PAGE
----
I received the death certificate for Patrick Sheehan recently. As often happens with eagerly anticipated family history documents, it offers some additional information, but doesn’t answer all the questions I thought it might.
First things first- I don’t believe there’s any doubt that the certificate is that of my grand uncle Patrick, the younger brother of my Grandfather Nicholas Sheehan, and of Ellen Sheehan. The entry under “occupation” reads “of Fenor, Waterford Ireland, Private Machine Gun Corps, Farm Labourer”. His age is recorded as 30, which agrees with the census records from 1901 and 1911. (It doesn’t match the age inscribed on his gravestone, 24- that still puzzles me, but, given the other evidence, I can only assume that the age on the gravestone was a mistake.)
The primary cause of Patrick’s death is listed as “tubercular empyema”. The condition, a complication of tuberculosis, is still difficult to treat, and often requires surgery as well as anti-tuberculosis drugs. In 1919, the drugs were still years off, and the surgical techniques not as advanced as today’s, so the mortality rate was high. Tuberculosis was endemic in the UK and Ireland at the time, taking 50,000 lives in 1916, and only increasing as the war dragged on.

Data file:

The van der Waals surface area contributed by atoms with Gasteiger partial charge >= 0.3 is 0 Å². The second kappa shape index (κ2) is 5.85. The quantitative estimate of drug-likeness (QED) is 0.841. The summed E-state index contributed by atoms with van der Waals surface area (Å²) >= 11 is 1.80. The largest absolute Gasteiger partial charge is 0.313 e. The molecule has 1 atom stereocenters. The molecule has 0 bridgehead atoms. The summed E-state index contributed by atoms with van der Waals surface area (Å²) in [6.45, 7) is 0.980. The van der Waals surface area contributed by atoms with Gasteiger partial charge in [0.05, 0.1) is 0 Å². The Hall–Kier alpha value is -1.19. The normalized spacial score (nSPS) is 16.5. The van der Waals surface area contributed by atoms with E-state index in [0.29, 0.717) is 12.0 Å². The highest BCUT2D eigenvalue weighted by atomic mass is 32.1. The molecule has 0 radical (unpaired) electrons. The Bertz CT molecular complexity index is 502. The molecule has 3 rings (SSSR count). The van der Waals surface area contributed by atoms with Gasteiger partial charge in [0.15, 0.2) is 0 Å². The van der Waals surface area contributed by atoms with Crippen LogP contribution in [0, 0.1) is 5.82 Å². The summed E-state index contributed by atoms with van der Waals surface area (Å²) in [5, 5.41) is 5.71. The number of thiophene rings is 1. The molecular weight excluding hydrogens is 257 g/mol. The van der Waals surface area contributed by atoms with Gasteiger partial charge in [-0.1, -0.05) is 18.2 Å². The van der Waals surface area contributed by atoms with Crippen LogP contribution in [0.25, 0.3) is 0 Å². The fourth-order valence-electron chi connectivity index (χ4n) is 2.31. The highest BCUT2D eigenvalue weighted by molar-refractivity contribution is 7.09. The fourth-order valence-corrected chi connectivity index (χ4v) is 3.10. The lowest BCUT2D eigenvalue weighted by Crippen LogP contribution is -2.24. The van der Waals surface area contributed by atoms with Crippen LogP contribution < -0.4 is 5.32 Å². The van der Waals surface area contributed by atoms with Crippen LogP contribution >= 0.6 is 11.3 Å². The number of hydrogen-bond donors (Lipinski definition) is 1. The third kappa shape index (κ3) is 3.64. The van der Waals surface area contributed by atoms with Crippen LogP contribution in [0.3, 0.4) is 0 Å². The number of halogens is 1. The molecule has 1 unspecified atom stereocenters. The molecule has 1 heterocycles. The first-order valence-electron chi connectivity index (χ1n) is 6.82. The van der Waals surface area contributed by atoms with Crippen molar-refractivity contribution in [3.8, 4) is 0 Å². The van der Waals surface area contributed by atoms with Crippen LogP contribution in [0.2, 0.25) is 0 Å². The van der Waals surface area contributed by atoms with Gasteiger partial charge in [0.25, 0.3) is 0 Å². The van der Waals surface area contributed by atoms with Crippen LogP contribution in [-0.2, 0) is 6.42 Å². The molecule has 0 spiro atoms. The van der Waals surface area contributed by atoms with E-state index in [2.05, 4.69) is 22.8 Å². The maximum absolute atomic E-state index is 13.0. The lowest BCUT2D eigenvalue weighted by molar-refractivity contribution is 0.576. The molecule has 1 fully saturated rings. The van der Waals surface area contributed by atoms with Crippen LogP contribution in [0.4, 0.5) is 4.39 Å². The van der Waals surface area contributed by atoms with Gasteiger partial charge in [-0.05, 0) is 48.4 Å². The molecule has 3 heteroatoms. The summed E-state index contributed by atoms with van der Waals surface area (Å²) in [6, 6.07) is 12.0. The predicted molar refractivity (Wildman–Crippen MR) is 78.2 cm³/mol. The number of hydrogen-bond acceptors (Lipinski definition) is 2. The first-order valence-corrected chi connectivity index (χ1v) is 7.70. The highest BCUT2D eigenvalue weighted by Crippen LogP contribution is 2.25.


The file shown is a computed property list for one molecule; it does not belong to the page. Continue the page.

While the death certificate confirms that Patrick died at Belton Park in Grantham, the headquarters of the Machine Gun Corps, it doesn’t offer any additional information on his experience during the war. Hopefully we’ll find out more eventually. Meanwhile, I’ve added this information to Patrick’s remembrance page at the Imperial War Museum’s Lives of the First World War website.